The rantings of Barack Obama's pastor sound strange to most Americans, Christian or non-Christian, black or white. Yet to some in the media, the Rev. Jeremiah Wright's preaching is in the "mainstream" of Christian doctrine.
Take the Chicago Sun-Times's David Roeder, reporting on Trinity United Church of Christ's (TUCC) Easter Sunday service:
Theirs is a mainstream Christian theology, but shaped by oppression that they feel yields a connection to the crucifixion and resurrection of Christ. It's a church they said most Americans could embrace if they only got beyond media sound bites.
Roeder noted that TUCC, as it proudly declares on its Web site, is "Unshamedly Black and Unapologetically Christian." The TUCC Web site also celebrates the church's identity as "an African people" that "remain[s] 'true to our native land,' the mother continent, the cradle of civilization."
Now, of course, there's a wide array of debate among "mainstream" Christians over varying points of Christian doctrine, both between and within denominations, but the notion of ethnocentric identity within the church itself is alien to the preaching and teaching with which most American Christians, black or white, would be familiar:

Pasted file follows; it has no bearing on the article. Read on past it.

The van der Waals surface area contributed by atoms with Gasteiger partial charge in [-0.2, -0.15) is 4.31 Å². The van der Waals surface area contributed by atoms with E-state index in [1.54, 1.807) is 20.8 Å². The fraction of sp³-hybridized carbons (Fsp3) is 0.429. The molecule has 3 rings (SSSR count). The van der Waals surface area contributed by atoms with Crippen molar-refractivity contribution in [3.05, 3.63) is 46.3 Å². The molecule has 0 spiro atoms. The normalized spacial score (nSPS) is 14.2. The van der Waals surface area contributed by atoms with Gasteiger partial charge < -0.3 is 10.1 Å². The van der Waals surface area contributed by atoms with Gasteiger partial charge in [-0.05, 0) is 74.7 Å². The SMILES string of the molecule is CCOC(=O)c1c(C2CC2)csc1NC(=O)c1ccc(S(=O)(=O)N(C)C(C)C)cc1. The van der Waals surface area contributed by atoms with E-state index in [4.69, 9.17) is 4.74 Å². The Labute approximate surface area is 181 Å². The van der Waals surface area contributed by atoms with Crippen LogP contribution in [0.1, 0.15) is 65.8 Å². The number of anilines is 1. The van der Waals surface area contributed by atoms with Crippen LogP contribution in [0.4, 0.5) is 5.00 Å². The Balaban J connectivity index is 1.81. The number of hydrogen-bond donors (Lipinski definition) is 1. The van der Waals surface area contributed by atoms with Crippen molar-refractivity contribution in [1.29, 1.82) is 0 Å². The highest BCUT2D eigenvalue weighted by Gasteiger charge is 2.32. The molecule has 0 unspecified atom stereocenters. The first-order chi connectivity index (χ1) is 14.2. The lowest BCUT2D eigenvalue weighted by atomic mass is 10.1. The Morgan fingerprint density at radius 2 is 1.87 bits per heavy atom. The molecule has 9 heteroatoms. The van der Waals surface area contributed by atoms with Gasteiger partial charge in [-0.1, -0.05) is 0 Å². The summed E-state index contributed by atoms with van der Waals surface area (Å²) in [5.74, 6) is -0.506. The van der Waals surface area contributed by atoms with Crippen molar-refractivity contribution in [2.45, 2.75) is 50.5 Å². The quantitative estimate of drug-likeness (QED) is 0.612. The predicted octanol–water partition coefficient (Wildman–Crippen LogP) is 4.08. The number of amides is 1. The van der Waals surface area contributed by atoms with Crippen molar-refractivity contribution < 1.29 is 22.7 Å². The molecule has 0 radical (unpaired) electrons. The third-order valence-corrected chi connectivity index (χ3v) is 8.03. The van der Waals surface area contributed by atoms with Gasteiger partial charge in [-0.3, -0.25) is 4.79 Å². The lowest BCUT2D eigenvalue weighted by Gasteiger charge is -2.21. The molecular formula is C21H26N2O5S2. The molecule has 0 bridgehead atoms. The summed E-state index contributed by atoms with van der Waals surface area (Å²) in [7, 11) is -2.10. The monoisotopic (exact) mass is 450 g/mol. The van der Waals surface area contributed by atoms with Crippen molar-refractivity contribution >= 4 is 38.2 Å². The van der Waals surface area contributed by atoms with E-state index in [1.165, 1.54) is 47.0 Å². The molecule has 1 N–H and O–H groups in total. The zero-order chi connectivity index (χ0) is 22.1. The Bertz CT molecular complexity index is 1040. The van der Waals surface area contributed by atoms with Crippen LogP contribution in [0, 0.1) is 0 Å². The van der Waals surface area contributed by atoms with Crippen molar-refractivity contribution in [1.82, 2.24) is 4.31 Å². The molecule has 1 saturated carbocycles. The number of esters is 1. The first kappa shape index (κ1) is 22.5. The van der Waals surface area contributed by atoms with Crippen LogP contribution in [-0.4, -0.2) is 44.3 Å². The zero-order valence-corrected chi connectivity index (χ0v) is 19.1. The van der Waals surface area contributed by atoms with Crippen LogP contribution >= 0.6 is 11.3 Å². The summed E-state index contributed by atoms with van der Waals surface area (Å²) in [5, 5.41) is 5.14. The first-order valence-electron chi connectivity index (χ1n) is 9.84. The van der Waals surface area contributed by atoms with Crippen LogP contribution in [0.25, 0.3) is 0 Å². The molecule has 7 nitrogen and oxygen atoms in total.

- "There is neither Jew nor Greek, there is neither slave nor free, there is no male and female, for you are all one in Christ Jesus." (Gal. 3:28)
- "For there is no distinction between Jew and Greek; for the same Lord is Lord of all, bestowing his riches on all who call on him." (Rom. 10:12)
- "Here there is not Greek and Jew, circumcised and uncircumcised, barbarian, Scythian, slave, free; but Christ is all, and in all."(Col. 3:11)
- "After this I looked, and behold, a great multitude that no one could number, from every nation, from all tribes and peoples and languages, standing before the throne and before the Lamb, clothed in white robes, with palm branches in their hands, and crying out with a loud voice, 'Salvation belongs to our God who sits on the throne, and to the Lamb!'" (Rev. 7:9-10)